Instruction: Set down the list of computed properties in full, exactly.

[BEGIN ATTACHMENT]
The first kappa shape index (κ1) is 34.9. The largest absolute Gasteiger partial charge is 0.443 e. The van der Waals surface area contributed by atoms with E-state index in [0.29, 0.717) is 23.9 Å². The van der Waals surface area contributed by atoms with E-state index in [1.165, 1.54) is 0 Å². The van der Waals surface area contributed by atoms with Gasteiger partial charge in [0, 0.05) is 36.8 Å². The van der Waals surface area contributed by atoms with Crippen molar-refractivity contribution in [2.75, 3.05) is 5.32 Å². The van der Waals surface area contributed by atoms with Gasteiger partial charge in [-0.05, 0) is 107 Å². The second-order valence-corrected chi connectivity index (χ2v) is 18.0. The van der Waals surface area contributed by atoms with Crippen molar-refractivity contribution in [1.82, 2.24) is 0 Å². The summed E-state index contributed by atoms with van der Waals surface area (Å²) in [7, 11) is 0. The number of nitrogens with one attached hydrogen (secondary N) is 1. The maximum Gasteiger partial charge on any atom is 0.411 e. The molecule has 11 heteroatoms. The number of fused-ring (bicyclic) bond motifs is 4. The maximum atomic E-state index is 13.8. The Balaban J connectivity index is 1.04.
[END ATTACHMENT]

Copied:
The first kappa shape index (κ1) is 34.9. The largest absolute Gasteiger partial charge is 0.443 e. The van der Waals surface area contributed by atoms with E-state index in [0.29, 0.717) is 23.9 Å². The van der Waals surface area contributed by atoms with E-state index in [1.165, 1.54) is 0 Å². The van der Waals surface area contributed by atoms with Gasteiger partial charge in [0, 0.05) is 36.8 Å². The van der Waals surface area contributed by atoms with Crippen molar-refractivity contribution in [2.75, 3.05) is 5.32 Å². The van der Waals surface area contributed by atoms with Gasteiger partial charge in [-0.05, 0) is 107 Å². The second-order valence-corrected chi connectivity index (χ2v) is 18.0. The van der Waals surface area contributed by atoms with Crippen molar-refractivity contribution in [1.82, 2.24) is 0 Å². The summed E-state index contributed by atoms with van der Waals surface area (Å²) in [7, 11) is 0. The number of nitrogens with one attached hydrogen (secondary N) is 1. The maximum Gasteiger partial charge on any atom is 0.411 e. The molecule has 11 heteroatoms. The number of fused-ring (bicyclic) bond motifs is 4. The maximum atomic E-state index is 13.8. The Balaban J connectivity index is 1.04.